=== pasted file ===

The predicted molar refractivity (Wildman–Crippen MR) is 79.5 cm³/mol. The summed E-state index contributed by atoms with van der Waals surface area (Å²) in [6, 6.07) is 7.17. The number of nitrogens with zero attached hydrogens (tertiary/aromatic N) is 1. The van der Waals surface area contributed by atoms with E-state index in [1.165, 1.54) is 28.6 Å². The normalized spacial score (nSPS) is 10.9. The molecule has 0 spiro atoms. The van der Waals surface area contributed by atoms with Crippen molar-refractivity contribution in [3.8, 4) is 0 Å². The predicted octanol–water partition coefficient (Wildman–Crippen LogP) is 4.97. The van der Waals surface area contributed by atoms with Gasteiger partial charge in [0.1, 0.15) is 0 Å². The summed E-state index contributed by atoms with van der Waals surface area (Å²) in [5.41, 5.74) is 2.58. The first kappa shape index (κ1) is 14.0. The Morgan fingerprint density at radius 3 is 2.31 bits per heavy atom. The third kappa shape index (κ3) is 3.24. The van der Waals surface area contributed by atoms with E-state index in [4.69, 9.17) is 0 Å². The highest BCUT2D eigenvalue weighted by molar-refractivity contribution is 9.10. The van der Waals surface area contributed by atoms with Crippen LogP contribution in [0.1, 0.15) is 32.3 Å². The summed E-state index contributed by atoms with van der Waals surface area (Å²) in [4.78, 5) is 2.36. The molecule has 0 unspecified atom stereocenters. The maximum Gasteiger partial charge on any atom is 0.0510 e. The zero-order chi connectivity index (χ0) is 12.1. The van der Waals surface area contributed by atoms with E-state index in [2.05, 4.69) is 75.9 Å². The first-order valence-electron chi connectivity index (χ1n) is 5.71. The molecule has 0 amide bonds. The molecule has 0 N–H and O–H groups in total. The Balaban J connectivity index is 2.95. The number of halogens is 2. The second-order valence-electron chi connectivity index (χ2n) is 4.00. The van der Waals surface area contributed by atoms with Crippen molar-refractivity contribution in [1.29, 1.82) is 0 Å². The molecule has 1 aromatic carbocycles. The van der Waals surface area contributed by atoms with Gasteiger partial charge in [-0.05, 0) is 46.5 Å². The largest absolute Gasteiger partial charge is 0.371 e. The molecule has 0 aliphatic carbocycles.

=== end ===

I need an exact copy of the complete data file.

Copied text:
The predicted molar refractivity (Wildman–Crippen MR) is 79.5 cm³/mol. The summed E-state index contributed by atoms with van der Waals surface area (Å²) in [6, 6.07) is 7.17. The number of nitrogens with zero attached hydrogens (tertiary/aromatic N) is 1. The van der Waals surface area contributed by atoms with E-state index in [1.165, 1.54) is 28.6 Å². The normalized spacial score (nSPS) is 10.9. The molecule has 0 spiro atoms. The van der Waals surface area contributed by atoms with Crippen molar-refractivity contribution in [3.8, 4) is 0 Å². The predicted octanol–water partition coefficient (Wildman–Crippen LogP) is 4.97. The van der Waals surface area contributed by atoms with Gasteiger partial charge in [0.1, 0.15) is 0 Å². The summed E-state index contributed by atoms with van der Waals surface area (Å²) in [5.41, 5.74) is 2.58. The first kappa shape index (κ1) is 14.0. The Morgan fingerprint density at radius 3 is 2.31 bits per heavy atom. The third kappa shape index (κ3) is 3.24. The van der Waals surface area contributed by atoms with E-state index in [4.69, 9.17) is 0 Å². The highest BCUT2D eigenvalue weighted by molar-refractivity contribution is 9.10. The van der Waals surface area contributed by atoms with Crippen LogP contribution in [0.1, 0.15) is 32.3 Å². The summed E-state index contributed by atoms with van der Waals surface area (Å²) in [4.78, 5) is 2.36. The molecule has 0 unspecified atom stereocenters. The maximum Gasteiger partial charge on any atom is 0.0510 e. The zero-order chi connectivity index (χ0) is 12.1. The van der Waals surface area contributed by atoms with E-state index in [2.05, 4.69) is 75.9 Å². The first-order valence-electron chi connectivity index (χ1n) is 5.71. The molecule has 0 amide bonds. The molecule has 0 N–H and O–H groups in total. The Balaban J connectivity index is 2.95. The number of halogens is 2. The second-order valence-electron chi connectivity index (χ2n) is 4.00. The van der Waals surface area contributed by atoms with Crippen molar-refractivity contribution in [1.29, 1.82) is 0 Å². The molecule has 1 aromatic carbocycles. The van der Waals surface area contributed by atoms with Gasteiger partial charge in [-0.05, 0) is 46.5 Å². The largest absolute Gasteiger partial charge is 0.371 e. The molecule has 0 aliphatic carbocycles.